AuthorTopic: Advice From Medieval Monks - Keep Focus, Reduce Digtal Distractions  (Read 942 times)

Offline azozeo

  • Master Chef
  • *****
  • Posts: 9741
    • View Profile



They came up with some pretty quirky tricks to stay focused, but they may have been on to something.

Medieval monks had a terrible time concentrating. And concentration was their lifelong work! Their tech was obviously different from ours. But their anxiety about distraction was not. They complained about being overloaded with information, and about how, even once you finally settled on something to read, it was easy to get bored and turn to something else. They were frustrated by their desire to stare out of the window, or to constantly check on the time (in their case, with the Sun as their clock), or to think about food or sex when they were supposed to be thinking about God. They even worried about getting distracted in their dreams.

Sometimes they accused demons of making their minds wander. Sometimes they blamed the body’s base instincts. But the mind was the root problem: it is an inherently jumpy thing. John Cassian, whose thoughts about thinking influenced centuries of monks, knew this problem all too well. He complained that the mind ‘seems driven by random incursions’. It ‘wanders around like it were drunk’. It would think about something else while it prayed and sang. It would meander into its future plans or past regrets in the middle of its reading. It couldn’t even stay focused on its own entertainment – let alone the difficult ideas that called for serious concentration.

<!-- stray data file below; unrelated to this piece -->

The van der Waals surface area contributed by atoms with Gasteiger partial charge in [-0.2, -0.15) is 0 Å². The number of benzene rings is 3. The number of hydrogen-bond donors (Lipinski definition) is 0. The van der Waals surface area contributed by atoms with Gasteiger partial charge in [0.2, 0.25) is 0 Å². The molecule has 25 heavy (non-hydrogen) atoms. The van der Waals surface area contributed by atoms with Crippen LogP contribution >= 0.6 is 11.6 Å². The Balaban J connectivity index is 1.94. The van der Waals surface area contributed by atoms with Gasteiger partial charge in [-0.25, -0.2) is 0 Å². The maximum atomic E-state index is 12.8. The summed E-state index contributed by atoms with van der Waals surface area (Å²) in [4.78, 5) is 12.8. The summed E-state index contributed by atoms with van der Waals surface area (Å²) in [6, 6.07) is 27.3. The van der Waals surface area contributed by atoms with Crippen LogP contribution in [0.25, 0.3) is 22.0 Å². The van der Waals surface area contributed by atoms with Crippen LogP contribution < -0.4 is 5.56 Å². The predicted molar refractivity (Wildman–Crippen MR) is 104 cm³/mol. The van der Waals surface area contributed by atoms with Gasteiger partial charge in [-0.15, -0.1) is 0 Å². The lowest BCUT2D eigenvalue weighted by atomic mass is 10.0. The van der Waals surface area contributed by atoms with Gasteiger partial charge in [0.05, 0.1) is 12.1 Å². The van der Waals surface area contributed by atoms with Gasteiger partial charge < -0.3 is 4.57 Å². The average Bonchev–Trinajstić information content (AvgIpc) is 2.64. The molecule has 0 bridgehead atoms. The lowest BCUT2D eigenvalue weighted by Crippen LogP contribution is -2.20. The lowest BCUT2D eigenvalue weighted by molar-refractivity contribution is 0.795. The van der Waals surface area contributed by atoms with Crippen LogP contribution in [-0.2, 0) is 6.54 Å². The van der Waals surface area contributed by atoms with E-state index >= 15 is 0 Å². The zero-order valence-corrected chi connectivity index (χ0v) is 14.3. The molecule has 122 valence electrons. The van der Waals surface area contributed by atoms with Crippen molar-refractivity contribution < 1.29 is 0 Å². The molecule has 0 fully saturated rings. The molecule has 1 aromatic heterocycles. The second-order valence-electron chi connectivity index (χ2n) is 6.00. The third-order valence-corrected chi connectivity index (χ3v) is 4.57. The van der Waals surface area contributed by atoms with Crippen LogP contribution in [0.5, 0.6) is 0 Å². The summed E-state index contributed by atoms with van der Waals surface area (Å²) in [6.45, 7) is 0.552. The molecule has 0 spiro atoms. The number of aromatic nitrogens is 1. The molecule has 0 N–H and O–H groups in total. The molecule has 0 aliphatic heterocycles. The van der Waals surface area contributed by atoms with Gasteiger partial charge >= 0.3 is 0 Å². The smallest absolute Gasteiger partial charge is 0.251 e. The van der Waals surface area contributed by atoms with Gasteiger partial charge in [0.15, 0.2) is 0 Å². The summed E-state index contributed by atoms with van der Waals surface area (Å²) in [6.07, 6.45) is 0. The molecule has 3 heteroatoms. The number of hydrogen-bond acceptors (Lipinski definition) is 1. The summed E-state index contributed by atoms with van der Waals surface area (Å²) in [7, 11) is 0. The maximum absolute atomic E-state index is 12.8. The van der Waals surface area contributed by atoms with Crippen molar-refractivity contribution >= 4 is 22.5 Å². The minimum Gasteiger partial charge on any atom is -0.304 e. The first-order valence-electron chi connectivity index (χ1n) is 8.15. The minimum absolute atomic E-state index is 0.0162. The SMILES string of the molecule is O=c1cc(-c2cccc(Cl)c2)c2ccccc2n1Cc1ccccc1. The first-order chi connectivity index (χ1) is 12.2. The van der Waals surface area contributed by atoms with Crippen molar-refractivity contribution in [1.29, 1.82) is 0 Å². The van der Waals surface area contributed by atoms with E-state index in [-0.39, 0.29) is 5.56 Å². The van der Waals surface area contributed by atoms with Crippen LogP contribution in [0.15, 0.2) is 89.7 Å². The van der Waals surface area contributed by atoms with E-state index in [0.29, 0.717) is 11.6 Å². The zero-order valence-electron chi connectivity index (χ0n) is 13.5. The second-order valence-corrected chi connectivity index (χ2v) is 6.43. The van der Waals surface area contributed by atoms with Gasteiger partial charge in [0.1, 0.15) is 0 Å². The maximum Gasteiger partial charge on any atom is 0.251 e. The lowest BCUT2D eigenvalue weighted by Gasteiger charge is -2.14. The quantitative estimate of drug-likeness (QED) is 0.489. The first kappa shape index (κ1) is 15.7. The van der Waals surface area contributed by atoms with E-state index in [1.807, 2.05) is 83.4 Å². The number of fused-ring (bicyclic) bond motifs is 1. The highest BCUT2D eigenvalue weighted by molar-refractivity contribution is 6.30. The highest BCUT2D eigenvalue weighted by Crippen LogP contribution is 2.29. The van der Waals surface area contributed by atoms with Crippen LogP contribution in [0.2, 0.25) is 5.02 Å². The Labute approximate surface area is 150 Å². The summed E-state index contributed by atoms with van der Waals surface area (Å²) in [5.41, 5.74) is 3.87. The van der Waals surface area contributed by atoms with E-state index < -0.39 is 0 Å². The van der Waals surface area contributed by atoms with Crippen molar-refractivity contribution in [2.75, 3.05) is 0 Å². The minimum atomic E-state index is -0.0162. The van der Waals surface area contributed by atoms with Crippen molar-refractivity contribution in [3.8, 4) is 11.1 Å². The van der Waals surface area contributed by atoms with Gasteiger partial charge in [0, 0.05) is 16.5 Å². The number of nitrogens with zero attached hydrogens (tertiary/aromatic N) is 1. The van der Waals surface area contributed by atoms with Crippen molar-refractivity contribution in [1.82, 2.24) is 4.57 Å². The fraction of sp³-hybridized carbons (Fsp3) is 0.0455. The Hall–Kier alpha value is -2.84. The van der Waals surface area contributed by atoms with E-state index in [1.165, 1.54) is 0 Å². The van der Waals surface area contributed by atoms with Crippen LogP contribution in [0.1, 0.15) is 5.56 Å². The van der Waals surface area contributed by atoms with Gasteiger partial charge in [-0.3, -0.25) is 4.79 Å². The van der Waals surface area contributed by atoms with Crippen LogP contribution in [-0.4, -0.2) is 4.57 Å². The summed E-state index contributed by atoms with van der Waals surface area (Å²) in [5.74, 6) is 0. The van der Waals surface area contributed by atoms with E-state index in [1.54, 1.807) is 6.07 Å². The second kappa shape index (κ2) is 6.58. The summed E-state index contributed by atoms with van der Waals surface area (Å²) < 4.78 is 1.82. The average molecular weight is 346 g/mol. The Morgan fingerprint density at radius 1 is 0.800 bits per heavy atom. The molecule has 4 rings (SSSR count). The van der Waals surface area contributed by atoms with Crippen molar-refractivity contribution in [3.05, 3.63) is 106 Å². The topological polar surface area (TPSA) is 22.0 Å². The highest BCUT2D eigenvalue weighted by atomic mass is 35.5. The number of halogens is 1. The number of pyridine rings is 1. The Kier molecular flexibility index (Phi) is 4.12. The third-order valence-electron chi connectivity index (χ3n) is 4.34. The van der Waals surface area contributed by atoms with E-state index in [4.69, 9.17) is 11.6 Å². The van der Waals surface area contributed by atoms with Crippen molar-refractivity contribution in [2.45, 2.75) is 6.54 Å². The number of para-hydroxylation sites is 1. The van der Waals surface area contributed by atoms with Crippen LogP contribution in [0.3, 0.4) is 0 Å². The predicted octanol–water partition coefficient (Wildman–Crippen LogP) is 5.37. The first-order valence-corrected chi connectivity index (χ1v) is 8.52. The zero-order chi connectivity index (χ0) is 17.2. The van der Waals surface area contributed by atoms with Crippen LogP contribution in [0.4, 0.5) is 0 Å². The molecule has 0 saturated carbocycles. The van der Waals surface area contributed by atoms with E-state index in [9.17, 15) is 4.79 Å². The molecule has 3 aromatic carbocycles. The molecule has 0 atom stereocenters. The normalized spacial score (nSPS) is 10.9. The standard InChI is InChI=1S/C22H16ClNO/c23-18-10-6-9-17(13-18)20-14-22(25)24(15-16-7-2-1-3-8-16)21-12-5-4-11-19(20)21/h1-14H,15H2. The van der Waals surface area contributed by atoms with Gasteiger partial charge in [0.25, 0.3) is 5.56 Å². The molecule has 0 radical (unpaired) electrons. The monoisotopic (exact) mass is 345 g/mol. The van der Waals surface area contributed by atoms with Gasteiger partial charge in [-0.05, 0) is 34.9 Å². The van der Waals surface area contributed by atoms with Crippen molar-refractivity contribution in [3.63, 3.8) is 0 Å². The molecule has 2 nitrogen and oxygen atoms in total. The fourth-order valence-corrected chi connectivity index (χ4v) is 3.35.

That was in the late 420s. If John Cassian had seen a smartphone, he’d have forecasted our cognitive crisis in a heartbeat.

But, instead, his mind lay elsewhere. Cassian was writing at a time when Christian monastic communities were beginning to boom in Europe and the Mediterranean. A century earlier, ascetics had mostly lived in isolation. And the new enthusiasm for communal enterprises resulted in a new enthusiasm for monastic planning. These innovative social spaces were assumed to function most optimally when monks had guidelines about how to do their jobs.

Their job, more than anything else, was to focus on divine communication: to read, to pray and sing, and to work to understand God, in order to improve the health of their souls and the souls of the people who supported them. For these monks, the meditating mind wasn’t supposed to be at ease. It was supposed to be energised. Their favourite words for describing concentration stemmed from the Latin tenere, to hold tight to something. The ideal was a mens intentus, a mind that was always and actively reaching out to its target. And doing that successfully meant taking the weaknesses of their bodies and brains seriously, and to work hard at making them behave.

https://getpocket.com/explore/item/how-to-reduce-digital-distractions-advice-from-medieval-monks?utm_source=pocket-newtab





I know exactly what you mean. Let me tell you why you’re here. You’re here because you know something. What you know you can’t explain, but you feel it. You’ve felt it your entire life, that there’s something wrong with the world.
You don’t know what it is but its there, like a splinter in your mind

 

Related Topics

  Subject / Started by Replies Last post
1 Replies
2675 Views
Last post August 23, 2014, 08:41:44 AM
by g
0 Replies
314 Views
Last post February 23, 2015, 12:08:36 PM
by Eddie
4 Replies
802 Views
Last post June 18, 2015, 02:19:31 PM
by knarf